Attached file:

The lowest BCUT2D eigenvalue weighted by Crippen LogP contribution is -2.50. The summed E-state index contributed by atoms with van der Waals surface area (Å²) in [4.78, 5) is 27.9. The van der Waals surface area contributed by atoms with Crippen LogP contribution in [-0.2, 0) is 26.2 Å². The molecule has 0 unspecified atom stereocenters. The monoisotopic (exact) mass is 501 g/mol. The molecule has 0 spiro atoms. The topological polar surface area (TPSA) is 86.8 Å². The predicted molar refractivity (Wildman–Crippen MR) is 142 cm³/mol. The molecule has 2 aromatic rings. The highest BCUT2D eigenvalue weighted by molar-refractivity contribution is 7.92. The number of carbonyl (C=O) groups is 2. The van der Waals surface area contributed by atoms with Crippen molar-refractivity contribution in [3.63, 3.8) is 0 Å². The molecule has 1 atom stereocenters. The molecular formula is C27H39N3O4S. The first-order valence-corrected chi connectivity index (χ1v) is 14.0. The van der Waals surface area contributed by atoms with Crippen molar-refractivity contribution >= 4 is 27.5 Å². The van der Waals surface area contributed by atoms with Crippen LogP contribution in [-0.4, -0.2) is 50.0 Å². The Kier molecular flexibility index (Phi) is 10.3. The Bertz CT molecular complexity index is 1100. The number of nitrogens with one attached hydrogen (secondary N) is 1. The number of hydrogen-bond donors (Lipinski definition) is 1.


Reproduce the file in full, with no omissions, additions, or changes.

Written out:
The lowest BCUT2D eigenvalue weighted by Crippen LogP contribution is -2.50. The summed E-state index contributed by atoms with van der Waals surface area (Å²) in [4.78, 5) is 27.9. The van der Waals surface area contributed by atoms with Crippen LogP contribution in [-0.2, 0) is 26.2 Å². The molecule has 0 unspecified atom stereocenters. The monoisotopic (exact) mass is 501 g/mol. The molecule has 0 spiro atoms. The topological polar surface area (TPSA) is 86.8 Å². The predicted molar refractivity (Wildman–Crippen MR) is 142 cm³/mol. The molecule has 2 aromatic rings. The highest BCUT2D eigenvalue weighted by molar-refractivity contribution is 7.92. The number of carbonyl (C=O) groups is 2. The van der Waals surface area contributed by atoms with Crippen molar-refractivity contribution in [3.63, 3.8) is 0 Å². The molecule has 1 atom stereocenters. The molecular formula is C27H39N3O4S. The first-order valence-corrected chi connectivity index (χ1v) is 14.0. The van der Waals surface area contributed by atoms with Crippen molar-refractivity contribution >= 4 is 27.5 Å². The van der Waals surface area contributed by atoms with Crippen LogP contribution in [-0.4, -0.2) is 50.0 Å². The Kier molecular flexibility index (Phi) is 10.3. The Bertz CT molecular complexity index is 1100. The number of nitrogens with one attached hydrogen (secondary N) is 1. The number of hydrogen-bond donors (Lipinski definition) is 1.